David: I forget if it’s 12 or 13 vol— But I went to the Strand Bookstore, and I’m always looking for curiosities like that. One of the gentlemen who worked there, he said, “You need to go upstairs to the rare book collection. We have— not the cloth bound version of the Oxford English Dictionary, the two-volume set, where everything’s crunched in and you use a magnifying glass to look at things. We’ve got the blue leather copies upstairs, and this was the president of the Oxford University Press. He had a home here in the US. When he moved back to Britain, he sold this set. This was his set.” I went upstairs and looked at it, and the Oxford English Dictionary is just absolutely phenomenal. So something like this, democracy comes to play, yes, I grab the Oxford English Dictionary, and they say, “Government by the people. That form of government in which the sovereign power resides in the people as a whole, and is exercised either directly by them, or by officers elected by them. In modern use, it often more vaguely denotes a social state in which all have equal rights without hereditary or arbitrary differences of rank or privilege.”

Kevin: We all have equal rights.

David: And that’s not the case today, if you take a quick look at the Department of Justice and the FBI. There are definitely two applications of the law, two applications of privilege here in the United States, two citizenries in this country, two sets of rules. 

Just a quick quote from Victor Davis Hanson, he’s at the Hoover Institute, he says, 

The law is no longer blind and disinterested, but adjudicates on the ideology of the accused.” Eric Holder is held in contempt of Congress and smiles. Peter Navarro was held in contempt of Congress and is hauled off in cuffs and leg irons. James Clapper and John Brennan lied under oath to Congress and were rewarded with television contracts. Roger Stone did the same, and a SWAT team showed up at his home. Andrew McCabe made false statements to federal investigators and was exempt. A set-up George Papadopoulos went to prison for similar charges. So goes the new American commissariat…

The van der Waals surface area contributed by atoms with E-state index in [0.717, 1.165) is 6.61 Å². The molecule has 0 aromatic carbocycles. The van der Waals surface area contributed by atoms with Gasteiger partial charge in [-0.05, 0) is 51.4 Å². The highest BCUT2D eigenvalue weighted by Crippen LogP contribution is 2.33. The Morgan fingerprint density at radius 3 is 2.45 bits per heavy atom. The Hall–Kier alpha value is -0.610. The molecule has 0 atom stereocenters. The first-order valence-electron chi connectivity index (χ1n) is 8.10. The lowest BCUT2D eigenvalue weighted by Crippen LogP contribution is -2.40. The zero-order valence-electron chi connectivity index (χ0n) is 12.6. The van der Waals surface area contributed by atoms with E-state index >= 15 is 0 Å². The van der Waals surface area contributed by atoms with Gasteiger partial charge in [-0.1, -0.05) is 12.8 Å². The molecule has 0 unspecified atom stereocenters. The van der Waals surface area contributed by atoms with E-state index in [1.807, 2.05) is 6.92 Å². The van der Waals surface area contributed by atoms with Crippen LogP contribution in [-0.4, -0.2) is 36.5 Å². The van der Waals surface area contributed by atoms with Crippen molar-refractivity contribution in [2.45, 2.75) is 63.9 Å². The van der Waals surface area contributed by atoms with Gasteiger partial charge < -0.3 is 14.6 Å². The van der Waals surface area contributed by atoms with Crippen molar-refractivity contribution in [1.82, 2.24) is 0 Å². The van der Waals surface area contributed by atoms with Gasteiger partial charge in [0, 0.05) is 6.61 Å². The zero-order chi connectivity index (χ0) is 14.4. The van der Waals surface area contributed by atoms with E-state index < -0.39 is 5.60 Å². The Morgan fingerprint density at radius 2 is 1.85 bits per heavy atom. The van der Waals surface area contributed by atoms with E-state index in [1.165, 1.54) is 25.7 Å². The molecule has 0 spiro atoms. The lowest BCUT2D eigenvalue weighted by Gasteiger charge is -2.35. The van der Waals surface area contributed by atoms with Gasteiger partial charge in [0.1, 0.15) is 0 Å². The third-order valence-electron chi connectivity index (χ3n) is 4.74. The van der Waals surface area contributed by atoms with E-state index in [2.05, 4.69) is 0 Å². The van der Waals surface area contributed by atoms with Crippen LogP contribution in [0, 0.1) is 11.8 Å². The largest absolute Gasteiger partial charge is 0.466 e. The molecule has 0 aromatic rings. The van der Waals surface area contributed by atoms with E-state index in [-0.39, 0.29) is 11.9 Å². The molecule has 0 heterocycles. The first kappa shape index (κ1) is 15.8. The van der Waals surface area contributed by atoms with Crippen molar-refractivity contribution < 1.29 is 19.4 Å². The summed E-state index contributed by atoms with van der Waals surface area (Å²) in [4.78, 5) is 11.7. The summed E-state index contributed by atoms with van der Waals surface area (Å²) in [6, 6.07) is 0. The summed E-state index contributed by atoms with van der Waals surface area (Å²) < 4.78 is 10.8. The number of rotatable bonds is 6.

The common denominator in Joe Biden’s two years of colossal failures is Soviet-like edicts… Playing the role of Pravda, Biden and his team simply denied things were bad, relabeled failures as successes, and attacked his predecessor and critics as various sorts of counterrevolutionaries.

Biden rejected common sense, bipartisan policies, superimposed leftist dogma on every decision whose ideological purity, not real life consequences for millions, was considered the measure of success. 

We are an imperfect democracy—we already know that we’re a dead republic—but an imperfect democracy. But, again, going back to China and Russia, to assume that the Russian and Chinese governments are improving on the idea, that’s suspect in my mind.

Kevin: Well, see, and that I think the acceptance that there is middle ground— I had to laugh, you remember the economist in Greece who called himself a communist libertarian?

David: Yanis Varoufakis, yeah.

Kevin: There we go. Yeah, a communist libertarian. Well, you can say anything you want, but what exactly is a communist libertarian? We’re talking about democracy and communism. Is there a middle ground? I mean, I already know the answer to that, but how do you live with that? And is that what we’re starting to see here?